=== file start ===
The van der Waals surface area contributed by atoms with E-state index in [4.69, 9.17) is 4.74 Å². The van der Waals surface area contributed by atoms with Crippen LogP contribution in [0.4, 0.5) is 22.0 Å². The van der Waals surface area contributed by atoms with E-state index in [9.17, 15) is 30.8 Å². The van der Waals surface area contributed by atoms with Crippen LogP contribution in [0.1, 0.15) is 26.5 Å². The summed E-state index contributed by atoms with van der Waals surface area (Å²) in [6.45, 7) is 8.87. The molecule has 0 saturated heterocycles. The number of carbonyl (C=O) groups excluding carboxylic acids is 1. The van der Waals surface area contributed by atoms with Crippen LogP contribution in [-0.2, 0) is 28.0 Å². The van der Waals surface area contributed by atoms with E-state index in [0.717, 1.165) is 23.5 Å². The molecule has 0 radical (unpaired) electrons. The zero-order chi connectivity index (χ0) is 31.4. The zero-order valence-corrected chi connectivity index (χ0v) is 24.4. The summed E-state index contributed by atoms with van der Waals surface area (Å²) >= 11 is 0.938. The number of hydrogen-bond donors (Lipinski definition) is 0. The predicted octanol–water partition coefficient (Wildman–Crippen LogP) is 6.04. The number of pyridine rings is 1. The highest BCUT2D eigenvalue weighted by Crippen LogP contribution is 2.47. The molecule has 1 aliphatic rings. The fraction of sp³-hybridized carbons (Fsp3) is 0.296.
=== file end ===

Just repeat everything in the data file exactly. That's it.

The van der Waals surface area contributed by atoms with E-state index in [4.69, 9.17) is 4.74 Å². The van der Waals surface area contributed by atoms with Crippen LogP contribution in [0.4, 0.5) is 22.0 Å². The van der Waals surface area contributed by atoms with E-state index in [9.17, 15) is 30.8 Å². The van der Waals surface area contributed by atoms with Crippen LogP contribution in [0.1, 0.15) is 26.5 Å². The summed E-state index contributed by atoms with van der Waals surface area (Å²) in [6.45, 7) is 8.87. The molecule has 0 saturated heterocycles. The number of carbonyl (C=O) groups excluding carboxylic acids is 1. The van der Waals surface area contributed by atoms with Crippen LogP contribution in [-0.2, 0) is 28.0 Å². The van der Waals surface area contributed by atoms with E-state index in [0.717, 1.165) is 23.5 Å². The molecule has 0 radical (unpaired) electrons. The zero-order chi connectivity index (χ0) is 31.4. The zero-order valence-corrected chi connectivity index (χ0v) is 24.4. The summed E-state index contributed by atoms with van der Waals surface area (Å²) >= 11 is 0.938. The number of hydrogen-bond donors (Lipinski definition) is 0. The predicted octanol–water partition coefficient (Wildman–Crippen LogP) is 6.04. The number of pyridine rings is 1. The highest BCUT2D eigenvalue weighted by Crippen LogP contribution is 2.47. The molecule has 1 aliphatic rings. The fraction of sp³-hybridized carbons (Fsp3) is 0.296.